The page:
Sampson Middle Students continue shoebox

Emily M. Hobbs Staff Writer

December 26, 2013

Sampson Middle School students put their focus outside the local community once again this year, bringing Christmas cheer to children from other countries who, otherwise, might have gone lacking at the holiday. This year is the 19th year that the students and faculty of the school have worked on Operation Christmas Child, a project that has seen lots of boxes collected to delight children across the globe.

Like so many area churches and organizations, Operation Christmas Child has been a mainstay outreach at Sampson Middle for nearly two decades. It is something, school organizers say, that everyone at SMS wants to be a part of year after year.

Typically the boxes are wrapped with festive paper, giving the recipient a bright holiday package, which are described as a great benefit to communities that may be impoverished. The shoebox gifts for Operation Christmas Child are collected in the United States, Canada, New Zealand, Austria,Finland, Ireland, Germany, Japan, Australia, Spain, Switzerland and the United Kingdom.

Lesa Locklear, an eighth-grade language arts teacher at Sampson Middle School, said the program has been one that has had a special impact on some of the students.

“One of the students explained that when they were young, and living in Honduras, they remembered receiving a shoe box gift,” said Locklear in a phone interview. The student recalled that she and her family were very excited to receive the gifts.

“The student said that that shoe box was something special,” said Locklear. For many children that shoe box may be all they receive for Christmas, especially in areas that are war torn or impoverished. The shoe box gift meant a lot to that student, and it likely filled a void, the teacher stressed.

Operation Christmas Child, which is a nationwide outreach project, has sent over 100 million shoe boxes to 100 different countries since 1993. Each box is designed for either a boy or a girl, and age groups vary from toddler to young teens. Labels are put on the boxes so they can be given to the correct recipients. Each box is packed with items for the children, either toys or candy or practical items.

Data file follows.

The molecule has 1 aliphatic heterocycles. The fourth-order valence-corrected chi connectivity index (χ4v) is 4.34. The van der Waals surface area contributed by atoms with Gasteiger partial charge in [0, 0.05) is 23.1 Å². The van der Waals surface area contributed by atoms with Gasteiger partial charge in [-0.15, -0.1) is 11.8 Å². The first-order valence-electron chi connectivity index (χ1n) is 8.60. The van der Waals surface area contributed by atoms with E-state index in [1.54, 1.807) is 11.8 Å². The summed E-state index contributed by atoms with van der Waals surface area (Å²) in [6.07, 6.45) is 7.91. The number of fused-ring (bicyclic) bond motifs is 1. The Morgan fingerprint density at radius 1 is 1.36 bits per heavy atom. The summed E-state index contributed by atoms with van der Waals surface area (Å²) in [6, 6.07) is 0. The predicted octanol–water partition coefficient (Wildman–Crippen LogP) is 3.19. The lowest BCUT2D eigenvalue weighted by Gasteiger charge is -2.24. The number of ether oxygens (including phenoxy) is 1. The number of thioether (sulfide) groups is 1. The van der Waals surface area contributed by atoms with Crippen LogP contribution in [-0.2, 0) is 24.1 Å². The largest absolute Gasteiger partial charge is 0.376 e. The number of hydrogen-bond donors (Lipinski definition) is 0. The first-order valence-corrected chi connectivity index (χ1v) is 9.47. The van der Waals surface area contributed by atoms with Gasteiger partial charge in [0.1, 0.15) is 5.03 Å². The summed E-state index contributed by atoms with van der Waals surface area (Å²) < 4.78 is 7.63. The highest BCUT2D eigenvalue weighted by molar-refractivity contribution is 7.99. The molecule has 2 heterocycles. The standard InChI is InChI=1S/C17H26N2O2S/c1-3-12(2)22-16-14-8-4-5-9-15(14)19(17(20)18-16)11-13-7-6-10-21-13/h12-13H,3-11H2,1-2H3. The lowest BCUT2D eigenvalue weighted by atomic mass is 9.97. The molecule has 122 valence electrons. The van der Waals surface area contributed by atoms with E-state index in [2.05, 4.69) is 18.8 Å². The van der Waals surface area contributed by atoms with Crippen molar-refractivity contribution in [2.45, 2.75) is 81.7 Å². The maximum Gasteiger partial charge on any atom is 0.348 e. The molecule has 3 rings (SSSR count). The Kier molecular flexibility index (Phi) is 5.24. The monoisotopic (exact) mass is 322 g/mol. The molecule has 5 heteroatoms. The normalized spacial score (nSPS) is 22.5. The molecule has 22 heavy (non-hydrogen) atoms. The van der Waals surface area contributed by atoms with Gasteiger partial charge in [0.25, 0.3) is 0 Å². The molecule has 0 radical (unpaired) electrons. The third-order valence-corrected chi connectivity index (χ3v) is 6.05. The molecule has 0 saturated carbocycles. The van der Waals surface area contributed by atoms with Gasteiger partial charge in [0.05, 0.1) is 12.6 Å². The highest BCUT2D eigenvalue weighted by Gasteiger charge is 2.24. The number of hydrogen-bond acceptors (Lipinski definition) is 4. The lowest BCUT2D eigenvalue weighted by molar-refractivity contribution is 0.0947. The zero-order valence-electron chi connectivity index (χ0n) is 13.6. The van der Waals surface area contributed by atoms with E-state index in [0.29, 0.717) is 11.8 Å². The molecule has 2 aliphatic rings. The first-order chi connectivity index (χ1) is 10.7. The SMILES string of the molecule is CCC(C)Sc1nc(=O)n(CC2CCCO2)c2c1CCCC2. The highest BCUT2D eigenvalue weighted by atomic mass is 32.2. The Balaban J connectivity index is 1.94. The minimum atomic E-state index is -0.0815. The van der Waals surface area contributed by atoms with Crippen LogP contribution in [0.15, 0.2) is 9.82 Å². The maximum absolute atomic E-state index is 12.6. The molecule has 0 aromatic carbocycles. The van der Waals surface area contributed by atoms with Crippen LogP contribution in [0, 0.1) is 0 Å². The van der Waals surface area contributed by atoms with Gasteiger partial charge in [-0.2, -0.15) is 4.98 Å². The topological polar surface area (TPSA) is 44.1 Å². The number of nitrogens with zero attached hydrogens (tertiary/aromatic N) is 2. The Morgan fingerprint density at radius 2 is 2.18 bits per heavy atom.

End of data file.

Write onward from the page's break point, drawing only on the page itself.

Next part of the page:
Sampson Middle School collected a grand total of 334 shoe boxes this year, staff members noted. Small dolls, toy trucks, harmonicas, and yo-yos are the types of items that are enclosed for the entertainment and enjoyment of the recipients. Personal hygiene items that might be included are washcloths, tooth brushes with paste, and perhaps a bar of soap, since in some of the delivery areas these items might be luxury items that the rest of us would take for granted.

War related items, such as toy soldiers, and play knives, and not allowed as the boxes may end up in war torn parts of the world and the children don’t need those type of reminders of the horrors; however, items like school supplies, pencils and paper, are other items that are both practical and fun for the kids to receive. The Operation Christmas Child organizers encourage donors to enclose a letter and pictures of their families because sometimes the person will write back to the donors.

This year at Sampson Middle School, Caroline Strickland’s sixth-grade homeroom class collected the most shoe box gifts in the competition.

And while Christmas celebrations are, for the most part, over for 2013, boxes are often collected throughout the year for distribution during next year’s holiday. For more information on Operation Christmas Child and ways to contribute see their website at

Emily M. Hobbs can be reached at 910-592-8137 ext. 122 or via email at